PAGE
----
Ericsson gearing up to demo 5G at CES show

It may come as no surprise, but it looks like Ericsson plans to demonstrate 5G at the Consumer Electronics Show (CES) in January.

The company submitted an application, which is pending with the FCC, for Special Temporary Authority (STA) to conduct a 5G demo at CES, which takes place Jan. 5 to 8 in Las Vegas. A company representative declined to comment to FierceWirelessTech beyond what’s in the FCC filings, much of which seek confidential treatment.

In a Nov. 30 application, Ericsson said it is seeking permission to conduct a demo identical to what it did at the 2016 CES, the 2015 CTIA show and the Verizon 50 Forum. The demo will use an experimental 5G base station and a piece of experimental 5G mobile user equipment inside the Ericsson booth. Ericsson will be using the 14.5-15.35 GHz band because the gear it wants to use operates on that spectrum at a test bed in Plano, Texas.

It’s not clear if it will involve the exact same thing, but at CES 2016, one of Ericsson’s demonstrations allowed visitors to get a hands-on experience of controlling an excavator located in Plano, Texas, remotely from the show floor. Visitors had the chance to wear a virtual reality headset and sit at the controls of the excavator to operate it in real time. Ericsson also showed off autonomous driving and a connected water demo showing how sensors can be used to monitor water and protect watersheds, streams and rivers.

Interestingly, Ericsson is also asking for a call sign waiver, saying the experimental 5G base stations are not built to transmit a call sign—and they're willing to resort to using Morse code if they have to.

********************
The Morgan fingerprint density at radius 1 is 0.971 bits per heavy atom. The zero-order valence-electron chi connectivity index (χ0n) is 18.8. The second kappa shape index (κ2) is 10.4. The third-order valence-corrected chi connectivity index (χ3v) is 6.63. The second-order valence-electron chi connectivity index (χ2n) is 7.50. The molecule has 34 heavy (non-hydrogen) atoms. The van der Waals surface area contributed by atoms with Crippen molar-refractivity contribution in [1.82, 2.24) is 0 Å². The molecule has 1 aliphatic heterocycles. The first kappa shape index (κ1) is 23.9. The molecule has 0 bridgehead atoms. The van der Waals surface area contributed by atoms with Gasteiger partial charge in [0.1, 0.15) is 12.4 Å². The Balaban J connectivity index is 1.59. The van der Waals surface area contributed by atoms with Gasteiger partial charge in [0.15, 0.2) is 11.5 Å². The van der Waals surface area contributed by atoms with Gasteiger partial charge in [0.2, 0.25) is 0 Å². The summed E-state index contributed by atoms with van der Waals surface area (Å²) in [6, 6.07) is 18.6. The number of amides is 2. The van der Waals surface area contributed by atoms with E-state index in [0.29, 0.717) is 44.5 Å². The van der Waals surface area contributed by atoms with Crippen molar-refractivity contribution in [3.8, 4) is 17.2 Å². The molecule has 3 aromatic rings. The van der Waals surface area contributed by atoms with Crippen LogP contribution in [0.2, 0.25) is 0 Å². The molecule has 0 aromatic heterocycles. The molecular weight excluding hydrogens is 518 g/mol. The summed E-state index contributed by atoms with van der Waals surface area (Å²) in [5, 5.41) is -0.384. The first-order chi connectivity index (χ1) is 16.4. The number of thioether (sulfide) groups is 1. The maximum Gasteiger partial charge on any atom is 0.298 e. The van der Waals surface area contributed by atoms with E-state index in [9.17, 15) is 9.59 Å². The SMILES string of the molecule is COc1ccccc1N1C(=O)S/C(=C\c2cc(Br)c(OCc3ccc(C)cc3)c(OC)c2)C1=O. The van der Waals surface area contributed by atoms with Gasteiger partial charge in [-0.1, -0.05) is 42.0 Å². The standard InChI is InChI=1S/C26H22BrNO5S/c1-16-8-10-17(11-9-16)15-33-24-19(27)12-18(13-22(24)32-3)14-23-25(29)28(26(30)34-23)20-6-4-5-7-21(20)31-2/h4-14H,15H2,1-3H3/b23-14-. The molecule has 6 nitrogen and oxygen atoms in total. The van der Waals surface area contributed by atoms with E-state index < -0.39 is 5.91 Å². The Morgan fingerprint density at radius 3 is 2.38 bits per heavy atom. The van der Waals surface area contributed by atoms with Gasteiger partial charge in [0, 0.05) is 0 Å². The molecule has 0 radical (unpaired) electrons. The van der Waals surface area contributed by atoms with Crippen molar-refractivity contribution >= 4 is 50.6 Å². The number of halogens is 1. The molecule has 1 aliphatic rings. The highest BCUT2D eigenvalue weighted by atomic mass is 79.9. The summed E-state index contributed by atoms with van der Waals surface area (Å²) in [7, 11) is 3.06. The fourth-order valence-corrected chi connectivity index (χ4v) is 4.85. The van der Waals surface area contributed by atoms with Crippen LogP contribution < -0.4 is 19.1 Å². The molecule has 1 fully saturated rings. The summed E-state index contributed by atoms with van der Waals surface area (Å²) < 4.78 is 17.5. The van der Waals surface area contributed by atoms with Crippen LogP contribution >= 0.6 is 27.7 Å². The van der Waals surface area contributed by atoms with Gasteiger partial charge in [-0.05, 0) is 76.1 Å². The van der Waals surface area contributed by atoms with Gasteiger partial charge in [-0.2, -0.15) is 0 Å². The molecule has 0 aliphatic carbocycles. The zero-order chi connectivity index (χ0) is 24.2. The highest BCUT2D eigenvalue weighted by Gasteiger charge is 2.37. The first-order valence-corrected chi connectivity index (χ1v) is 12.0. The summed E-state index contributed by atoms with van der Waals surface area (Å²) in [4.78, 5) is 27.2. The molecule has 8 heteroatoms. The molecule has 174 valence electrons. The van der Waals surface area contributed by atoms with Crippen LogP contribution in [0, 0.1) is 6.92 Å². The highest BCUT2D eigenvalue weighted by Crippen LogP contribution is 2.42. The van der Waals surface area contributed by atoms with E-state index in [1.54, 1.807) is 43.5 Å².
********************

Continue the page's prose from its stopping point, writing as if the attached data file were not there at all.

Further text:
“While we have determined that we would be able to modify the base stations to transmit a call sign in simple Morse code should the Commission not grant the waiver, Ericsson requests that the requirement to transmit a call sign be waived for this demo,” the company stated. “Other parties will not have receivers that can decode the call signs because of the new types of modulations used, the operation will be indoor only as part of an industry event, and our 24-hour emergency contact can be reached should users notice any interference and need to request shutting off transmissions.”

In a separate Dec. 6 filing with the FCC, Ericsson seeks authority to conduct an LTE demo at CES that will show specific use cases within radio access network and cloud domains. The company said the commission previously granted authorization for Ericsson to conduct the same demo at the GE Minds + Machines event in San Francisco in November 2016.

For the LTE demo, the transmissions will be at very low power levels, and for that reason and its location within a trade show, Ericsson said the experiment will not interfere with existing users. It's already coordinated its usage of the frequencies with local Advanced Wireless Service licensee(s) to avoid interference.